Prod 366: Editing Paper #1
Prof. Dennis Kwong
The scene I picked in fight club was the scene when the narrator is getting beat up. The scene first starts off with a sound cut from another scene. You hear a scream from a man in pain before cutting to the actual fight. This kind of edit directs the emotion of the scene to be fearful and intense. The pacing of the scene continues slow with an establishing shot of the entire arena but picks up when the competitors become more violent with each other. The shots become close ups of the fighters and reaction shots of audience members rallying to see more fighting, and the cuts become quicker. It is until the climax of the scene where the action stops because of how brutally the narrator is beaten. The speed of the scene quickly turns to slow and pacing goes back to being smooth. Fight Club definitely had more variation of Close-ups, reaction shots, and establishing shots than in Karate Kid. But the scene was being more dramatic and dark so shot selection like in Ip Man would not have been so ideal. The scene was paced very well with a slight change in speed when the fighting become more aggressive.
karate kid (1984):
The scene I picked from the Karate Kid was the final scene. The pacing of the scene is the same with fight club as you start with the establishing shot and continue the action of the competitors with middles shots and reverse shots. But the angles are different. In Fight Club, you are in the action and angles are at eye level But with Karate Kid some are low angles, taking an audience prospective. As the match continues, shots of when competitors are hit become middle shots and whips back to their reaction. So the pacing continues to be smooth but doesn’t pick up as fast as Fight Club. There are much more reaction shots between competitors and none of the audience members in the scene themselves. The variation of shots in general seems static. Compared to both Fight Club and Ip Man, this scene from karate kid can seem boring and not much exciting as the other two scenes.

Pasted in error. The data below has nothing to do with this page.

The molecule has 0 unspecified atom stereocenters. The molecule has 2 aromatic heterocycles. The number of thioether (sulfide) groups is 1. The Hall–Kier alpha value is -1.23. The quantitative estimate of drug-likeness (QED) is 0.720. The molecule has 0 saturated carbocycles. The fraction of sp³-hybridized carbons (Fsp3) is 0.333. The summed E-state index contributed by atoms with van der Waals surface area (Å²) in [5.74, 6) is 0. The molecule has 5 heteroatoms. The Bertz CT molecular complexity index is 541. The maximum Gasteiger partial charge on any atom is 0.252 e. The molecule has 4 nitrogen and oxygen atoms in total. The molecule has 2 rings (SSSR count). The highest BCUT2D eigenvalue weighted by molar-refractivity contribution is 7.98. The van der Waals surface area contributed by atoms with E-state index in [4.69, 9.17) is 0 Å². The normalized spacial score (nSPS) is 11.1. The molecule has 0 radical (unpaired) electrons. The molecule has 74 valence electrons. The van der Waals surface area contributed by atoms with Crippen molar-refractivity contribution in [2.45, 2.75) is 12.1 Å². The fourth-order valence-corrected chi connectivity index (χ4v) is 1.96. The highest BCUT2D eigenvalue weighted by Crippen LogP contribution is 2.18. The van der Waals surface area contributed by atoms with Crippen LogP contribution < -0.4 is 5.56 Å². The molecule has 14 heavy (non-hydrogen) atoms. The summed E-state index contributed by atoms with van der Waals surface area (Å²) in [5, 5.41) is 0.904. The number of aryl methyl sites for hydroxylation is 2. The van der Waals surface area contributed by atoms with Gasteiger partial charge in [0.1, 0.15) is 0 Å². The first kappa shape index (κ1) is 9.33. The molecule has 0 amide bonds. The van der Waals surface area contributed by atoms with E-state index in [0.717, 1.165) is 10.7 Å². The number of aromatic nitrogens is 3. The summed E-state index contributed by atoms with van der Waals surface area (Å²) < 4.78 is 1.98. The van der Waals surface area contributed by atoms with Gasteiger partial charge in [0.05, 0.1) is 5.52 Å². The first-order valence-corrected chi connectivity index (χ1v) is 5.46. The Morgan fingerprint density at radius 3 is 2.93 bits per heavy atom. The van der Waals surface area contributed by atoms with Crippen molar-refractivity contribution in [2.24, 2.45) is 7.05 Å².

On the Dark Side: Fight Club & Neo-Noir In Fight Club (David Fincher, 1999) the director, Fincher, presents the elements that are essential in a Neo-Noir film. The most obvious of the characteristics is the dark overtone of the film. Fight Club is mostly set in night or in shadows as are most noir films. The other obvious characteristic of Neo-Noir is the voice over narration. Voice over ...
The scene I chose in Ip Man is the scene when a drifter, causing trouble already, challenges Ip Man to a fight for honor. From the first few seconds, the pacing is fast. The action starts with the drifter attacking first and his actual moves are quick and precise. The pacing is completely different from Fight Club and Karate Kid. The speed changing of shots happens very abruptly. First the action of the two competitors, a middle shot, is quick but then changes to a Close up and in slow motion of the drifter missing a jab at Ip man, then picks up again with the speed. This scene, similar to Fight Club and Karate Kid, does have reaction shots but are much quicker. The camera doesn’t stay in place, there are hand held shots when the two men exchange hits and blocks. As the moves of each competitor becomes more explosive and level of difficulty even higher, the shots begin to vary with Close Ups and Long shots. Also the pace is dynamic as the scene continues to include slow motion among the fast pacing fight. The emotion the scene is action-packed, exciting, thrill, and frantic. Ip Man definitely brought to the table new styles of shot selection and ways of expanding time with the slow motion shots.